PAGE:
Clay Leaf Broach
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Clay Fellowship Leaf Pins

many versions

There's no such thing as just one way to do something.  The whole website is about experimenting and trying different techniques.  Here are just a few.  Even more examples can be found in our Scrapbook.

If you're looking for even simpler techniques, check out our "quick" fellowship pins for other quick techniques.


The leaf is made of Sculpey, free-hand sculpted in the shape. The wire is 16-gauge florist's wire, free-hand twisted and pressed into the pin before baking. (Another, very thin, layer of clay in the same shape is attached to the back after this.) It's baked in a slow (315) oven for three hours, to make it hard but flexible enough to where if it's dropped, it doesn't break. It's then spray-painted with Krylon Original Chrome paint, let dry, and coated with six layers of green enamel craft paint and one coat of sparkly clear glaze. After all that's dry, I sprayed it with professional-strength spray lacquer (but cover the wire bendies with tape first, as otherwise the lacquer will dull the shine on the wire!) and attached the pin-back with a heavy-duty glue gun. (But, as always, use another cloak fastener beneath this - this one's just for show!)

== Megan

Clay pin by Leah.  Click here for her web site for step to step instructions:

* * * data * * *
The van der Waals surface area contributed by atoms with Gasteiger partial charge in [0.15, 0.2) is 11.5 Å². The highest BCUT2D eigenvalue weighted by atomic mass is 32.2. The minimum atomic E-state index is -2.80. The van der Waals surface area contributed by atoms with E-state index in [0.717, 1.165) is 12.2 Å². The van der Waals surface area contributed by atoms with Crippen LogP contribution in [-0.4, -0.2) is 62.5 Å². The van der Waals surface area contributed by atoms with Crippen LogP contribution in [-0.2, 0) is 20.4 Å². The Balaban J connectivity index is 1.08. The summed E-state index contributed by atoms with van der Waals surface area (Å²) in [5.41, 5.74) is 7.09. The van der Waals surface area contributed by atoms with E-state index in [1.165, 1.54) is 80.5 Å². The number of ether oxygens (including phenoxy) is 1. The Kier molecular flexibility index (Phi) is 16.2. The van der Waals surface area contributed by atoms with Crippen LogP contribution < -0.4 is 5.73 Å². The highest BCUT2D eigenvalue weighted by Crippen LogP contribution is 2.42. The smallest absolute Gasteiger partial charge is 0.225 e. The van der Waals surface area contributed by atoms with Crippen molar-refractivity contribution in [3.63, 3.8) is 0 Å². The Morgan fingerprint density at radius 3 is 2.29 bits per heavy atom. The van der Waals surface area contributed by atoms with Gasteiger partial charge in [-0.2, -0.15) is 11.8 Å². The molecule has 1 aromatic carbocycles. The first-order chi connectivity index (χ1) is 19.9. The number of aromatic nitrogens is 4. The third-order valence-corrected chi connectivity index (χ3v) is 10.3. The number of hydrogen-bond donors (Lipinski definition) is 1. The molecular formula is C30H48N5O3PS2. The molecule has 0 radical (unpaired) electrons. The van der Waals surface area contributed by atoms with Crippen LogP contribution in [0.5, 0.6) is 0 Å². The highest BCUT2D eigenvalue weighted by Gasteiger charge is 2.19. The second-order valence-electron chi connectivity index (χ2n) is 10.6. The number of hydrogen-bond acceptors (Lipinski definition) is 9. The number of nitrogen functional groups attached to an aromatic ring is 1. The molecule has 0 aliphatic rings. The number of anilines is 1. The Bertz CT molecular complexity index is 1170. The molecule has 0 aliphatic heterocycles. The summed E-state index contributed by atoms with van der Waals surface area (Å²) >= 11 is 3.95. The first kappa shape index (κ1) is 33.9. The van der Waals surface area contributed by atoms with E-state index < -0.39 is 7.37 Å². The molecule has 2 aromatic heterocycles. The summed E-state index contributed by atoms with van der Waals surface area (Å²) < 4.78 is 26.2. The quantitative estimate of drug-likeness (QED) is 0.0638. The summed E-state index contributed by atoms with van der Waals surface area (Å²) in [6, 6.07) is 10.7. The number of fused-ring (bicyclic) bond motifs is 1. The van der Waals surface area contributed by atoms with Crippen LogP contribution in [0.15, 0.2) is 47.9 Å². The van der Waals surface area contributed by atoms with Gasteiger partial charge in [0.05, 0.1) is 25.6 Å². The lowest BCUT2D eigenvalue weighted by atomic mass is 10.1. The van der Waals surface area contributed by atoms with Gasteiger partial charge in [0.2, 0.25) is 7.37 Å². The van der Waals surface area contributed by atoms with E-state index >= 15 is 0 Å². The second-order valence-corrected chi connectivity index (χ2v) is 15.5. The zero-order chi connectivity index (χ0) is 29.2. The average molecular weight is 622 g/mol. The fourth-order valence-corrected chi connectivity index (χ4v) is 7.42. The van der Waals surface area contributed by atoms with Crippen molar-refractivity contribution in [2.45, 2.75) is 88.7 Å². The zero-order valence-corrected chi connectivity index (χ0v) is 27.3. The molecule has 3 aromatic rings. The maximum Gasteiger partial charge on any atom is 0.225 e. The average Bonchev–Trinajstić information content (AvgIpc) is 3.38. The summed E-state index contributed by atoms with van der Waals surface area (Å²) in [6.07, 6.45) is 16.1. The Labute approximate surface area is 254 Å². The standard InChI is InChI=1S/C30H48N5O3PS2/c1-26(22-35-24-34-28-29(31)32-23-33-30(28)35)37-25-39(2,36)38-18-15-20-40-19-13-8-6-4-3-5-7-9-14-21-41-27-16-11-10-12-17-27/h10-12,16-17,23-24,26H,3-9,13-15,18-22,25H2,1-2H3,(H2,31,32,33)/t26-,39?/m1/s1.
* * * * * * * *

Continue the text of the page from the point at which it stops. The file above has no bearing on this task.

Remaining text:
There are lots of easy to use oven fireable modelling clays... FIMO, Sculpey, Super-Sculpey, etc. Just be sure to follow the temperature directions on the packet when 'cooking' them, as they can be a bit unforgiving and char or even melt! Since it's a brooch you can either bury the pin in the clay to start with (cooking it won't hurt much) or glue it on after. I generally tend to glue and drill out holes for rivets, but then I'm an armourer and like things nice and secure! Speaking of metal, it's possible to cut LOTR silver brooches out of aluminium flashing (they use this stuff down here to waterproof tiled roofs around chimneys and so on) and similar materials if you have some basic tools and patience.

Just about any of the polymer clays will take metallic paint well, especially if you prime the surface first with a light grey undercoat. There are all kinds of metallic paints, some better than others. There are some excellent ones you can get in craft or art stores that have a hi-metallic shine to them, the ones sold in paint stores generally are not as shiny, though are often more robust. If you put a grey undercoat on first if some of the paint chips it won't show as much as the raw clay colour, unless you find a silver clay to start with! I've had good results breaking open those silver paint marking pens and using the paint inside with a brush. Expensive, but the paint is perfect for some applications.

You may also find in some craft stores thin sheets of malleable plastic which is actually used to make costume jewelry. They can be formed into shapes, cut and trimmed and even embossed, then 'set' in a variety of ways.

As someone closer will no doubt tell you some of the big  fabric/dressmaking stores will have craft sections where you may find  some of these materials. Any good doll-making supplier should have the Sculpey, etc, ditto art stores.

==Rob Jan



Here's a sample made up by Joy and her son.



Elven leaf broach with a detailed tutorial.

 by Lavenda





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This page was last updated 04/22/08